The Wachowski brothers are now the Wachowski sisters. I didn't see this one in the newspaper, but I did see it in a news feed that came discussing the soon release of the latest installment in the Matrix movie franchise. Their names were different. Anywho... They were Larry and Andy. Now they are Lana and Lilly. They are both trans women. One transitioned 10 years ago, the other five years ago. So it may be old news to some of you, but it was news to me.
They had a rather free-form upbringing. Their dad was a militant atheist and their mom a Catholic who turned to shamanism. They grew up playing Dungeons and Dragons and attending schools that emphasized science and drama. Lots of imaginative freedoms. This certainly played into their creativity as screenwriters and film directors. They've had some huge box office successes and some of its biggest flops. Their films are loved or hated, with some enjoying an almost cult-like status. In the first Matrix movie, they broke new ground and won critical acclaim for pioneering the “bullet time” filming technique, which allowed them to depict very rapid motions (like a speeding bullet) with super slow speeds while rotating the viewer's perspective almost 360 degrees. It revolutionized the entire fantasy/science-fiction genre in film. Heck, the NFL now uses this technique in its replay and play-analysis clips.
Prior to transitioning, both of the Wachowski brothers married. One later divorced and remarried. They've had money and enough success to pretty much pursue what they want to pursue. They've managed to largely stay out of the media spotlight so as to guard their privacy. Strange isn't it, that they weren't happy or content. They had creative fulfillment. They had financial and popular success. They had spouses and some strong family relationships (at least with each other and their sisters). But apparently none of this gave them a feeling of being whole or well in the core of their being. They each felt that they were displaced or mis-placed, someone different from what they outwardly appeared to be.
As the fourth installment of the Matrix franchise is in final production, Lilly now states that the original movies were about a longing for transformation that had to be kept closeted. With the character of Switch, who was a woman in the matrix but a man in reality, Lilly indicated that that was meant to represent where the brothers were in their headspace. In other words, the movies were a secret trans metaphor.
Okay. Who am I to argue. The writer/director gets to say what he/she means by his/her movie. But the movies always were a mish-mash of religious and philosophical themes. You had the character named Trinity. You had a prophesied messiah-figure in Neo, and the city of Zion. However, the notion of reality as an illusion is a Buddhist concept. And on it goes.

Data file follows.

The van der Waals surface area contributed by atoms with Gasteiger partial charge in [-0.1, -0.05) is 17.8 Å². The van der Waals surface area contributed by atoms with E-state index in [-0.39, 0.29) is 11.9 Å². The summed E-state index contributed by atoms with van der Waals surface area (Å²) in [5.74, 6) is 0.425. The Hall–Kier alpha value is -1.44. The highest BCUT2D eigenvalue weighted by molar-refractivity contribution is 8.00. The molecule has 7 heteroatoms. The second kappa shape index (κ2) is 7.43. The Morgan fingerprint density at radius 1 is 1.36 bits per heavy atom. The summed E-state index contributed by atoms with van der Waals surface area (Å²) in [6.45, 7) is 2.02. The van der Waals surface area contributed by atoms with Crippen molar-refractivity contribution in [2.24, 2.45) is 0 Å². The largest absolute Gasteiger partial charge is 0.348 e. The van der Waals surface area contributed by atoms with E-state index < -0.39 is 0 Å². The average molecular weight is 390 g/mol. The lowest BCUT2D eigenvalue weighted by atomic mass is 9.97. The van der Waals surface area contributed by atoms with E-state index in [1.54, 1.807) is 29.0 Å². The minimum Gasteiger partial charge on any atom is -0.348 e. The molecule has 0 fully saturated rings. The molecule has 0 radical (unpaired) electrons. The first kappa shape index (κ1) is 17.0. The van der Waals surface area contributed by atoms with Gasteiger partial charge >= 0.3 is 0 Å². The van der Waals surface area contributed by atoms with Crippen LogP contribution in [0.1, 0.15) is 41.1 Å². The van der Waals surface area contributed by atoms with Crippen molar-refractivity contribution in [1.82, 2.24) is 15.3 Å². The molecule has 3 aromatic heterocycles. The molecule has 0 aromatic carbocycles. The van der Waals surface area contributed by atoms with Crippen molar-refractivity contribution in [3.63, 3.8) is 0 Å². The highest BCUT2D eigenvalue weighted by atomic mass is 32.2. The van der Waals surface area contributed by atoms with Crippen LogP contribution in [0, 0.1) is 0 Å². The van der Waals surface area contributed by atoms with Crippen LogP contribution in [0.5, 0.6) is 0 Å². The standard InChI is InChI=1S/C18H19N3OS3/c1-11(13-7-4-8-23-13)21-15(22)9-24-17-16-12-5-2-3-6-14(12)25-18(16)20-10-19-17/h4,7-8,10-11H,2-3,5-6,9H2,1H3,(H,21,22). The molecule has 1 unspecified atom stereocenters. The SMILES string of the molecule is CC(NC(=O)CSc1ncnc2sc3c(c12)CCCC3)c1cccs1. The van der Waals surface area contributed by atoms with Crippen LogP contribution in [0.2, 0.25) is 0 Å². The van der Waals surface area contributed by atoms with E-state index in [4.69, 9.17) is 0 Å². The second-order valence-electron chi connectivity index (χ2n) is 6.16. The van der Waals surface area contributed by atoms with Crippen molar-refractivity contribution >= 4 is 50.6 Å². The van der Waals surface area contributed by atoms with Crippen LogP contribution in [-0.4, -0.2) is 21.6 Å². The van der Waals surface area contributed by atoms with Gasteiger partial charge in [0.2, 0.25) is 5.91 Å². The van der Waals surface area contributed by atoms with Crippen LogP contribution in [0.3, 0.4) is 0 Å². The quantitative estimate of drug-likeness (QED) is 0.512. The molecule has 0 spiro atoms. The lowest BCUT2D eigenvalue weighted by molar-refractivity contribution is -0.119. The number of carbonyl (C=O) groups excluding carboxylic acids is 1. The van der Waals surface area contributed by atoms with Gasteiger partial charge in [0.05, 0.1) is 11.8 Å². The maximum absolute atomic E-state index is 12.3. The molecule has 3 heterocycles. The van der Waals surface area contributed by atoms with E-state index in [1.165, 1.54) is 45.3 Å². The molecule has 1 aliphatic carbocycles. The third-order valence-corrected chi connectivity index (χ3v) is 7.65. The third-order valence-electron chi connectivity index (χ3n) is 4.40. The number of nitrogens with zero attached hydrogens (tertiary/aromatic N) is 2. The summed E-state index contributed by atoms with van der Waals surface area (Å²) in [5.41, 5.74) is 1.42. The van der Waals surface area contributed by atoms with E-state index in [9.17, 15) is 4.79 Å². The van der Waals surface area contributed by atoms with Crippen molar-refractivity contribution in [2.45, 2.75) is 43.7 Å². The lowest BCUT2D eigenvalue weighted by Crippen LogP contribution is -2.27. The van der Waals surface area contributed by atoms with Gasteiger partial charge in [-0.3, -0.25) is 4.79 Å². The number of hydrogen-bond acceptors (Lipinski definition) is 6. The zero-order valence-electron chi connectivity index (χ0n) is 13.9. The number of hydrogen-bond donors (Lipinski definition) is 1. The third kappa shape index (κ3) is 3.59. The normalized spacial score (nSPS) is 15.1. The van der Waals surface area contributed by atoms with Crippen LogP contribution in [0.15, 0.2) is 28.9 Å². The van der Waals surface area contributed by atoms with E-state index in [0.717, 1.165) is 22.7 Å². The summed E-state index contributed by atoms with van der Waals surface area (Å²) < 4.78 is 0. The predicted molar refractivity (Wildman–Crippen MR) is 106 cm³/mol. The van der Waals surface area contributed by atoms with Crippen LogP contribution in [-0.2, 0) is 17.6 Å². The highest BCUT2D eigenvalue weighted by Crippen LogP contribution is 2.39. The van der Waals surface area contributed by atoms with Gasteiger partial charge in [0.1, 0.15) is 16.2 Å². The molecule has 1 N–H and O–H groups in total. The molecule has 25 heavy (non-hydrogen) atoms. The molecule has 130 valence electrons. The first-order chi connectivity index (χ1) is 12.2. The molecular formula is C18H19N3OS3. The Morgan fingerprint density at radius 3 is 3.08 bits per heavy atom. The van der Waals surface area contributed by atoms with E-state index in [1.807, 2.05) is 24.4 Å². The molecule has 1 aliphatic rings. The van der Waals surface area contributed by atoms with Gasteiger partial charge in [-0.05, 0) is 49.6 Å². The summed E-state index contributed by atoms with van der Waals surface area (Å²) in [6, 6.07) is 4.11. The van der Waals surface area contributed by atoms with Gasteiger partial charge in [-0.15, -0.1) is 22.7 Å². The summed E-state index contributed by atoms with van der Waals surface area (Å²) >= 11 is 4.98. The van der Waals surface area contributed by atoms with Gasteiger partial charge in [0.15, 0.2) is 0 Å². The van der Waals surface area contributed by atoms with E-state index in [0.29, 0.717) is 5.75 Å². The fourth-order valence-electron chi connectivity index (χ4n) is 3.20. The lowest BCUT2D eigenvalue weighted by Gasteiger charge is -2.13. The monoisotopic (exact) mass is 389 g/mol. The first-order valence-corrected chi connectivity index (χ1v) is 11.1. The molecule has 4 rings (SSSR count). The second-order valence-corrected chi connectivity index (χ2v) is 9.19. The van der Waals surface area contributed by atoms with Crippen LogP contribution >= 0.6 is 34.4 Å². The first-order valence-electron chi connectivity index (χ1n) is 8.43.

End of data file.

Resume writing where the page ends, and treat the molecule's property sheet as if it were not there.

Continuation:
Transformation, though, is a huge human longing, so Lilly is right to try to get at that. But the universal longing for transformation is not the skin-deep desire to switch our gender, however true it may (or may not) be that sexuality is at the core of human identity. I would argue that our longing for transformation is the longing to become fully human, whereas we are currently stuck in something less than that. We long for immortality, strength, perfection...glory. We long to be free of selfishness and sin and sickness. Ultimately, we long to be transformed to such a degree that we can see God face to face and live.
Unfortunately, our hearts are fickle things. Divided, wavering, treacherous. I always thought that one scene in the matrix was a particular gem with respect to its insight into the folly of the human heart. The character of Cypher had had enough of reality. In the computer-generated world of the matrix, he enjoyed beautiful women, great steaks, and fine wines. But once Morpheus ripped him from his infantile bubble and he got a taste of the brutalities of life as it really was, his heart began to long for the illusory over the real. He betrayed his comrades-in-arms for one more round of delights in the matrix.
The Israelites in the wilderness longed to go back to Egypt (to slavery!) because they remembered the fleshpots and the leeks and onions (Numbers 11:4-6). We grow accustomed to the way things are and our hearts balk at pressing forward in faith. We come to Christ and begin to cast longing glances back to some of the pleasures of our former life. But this life is transitory, and the things we crave will one day come to nothing. New heavens and a new earth await the faithful, but it seems we are undecided as to whether or not that is worth having. Perhaps better to settle for the here-and-now, what we once knew so well.... It's like betraying our closest Friend for one more dip in the matrix. God help us.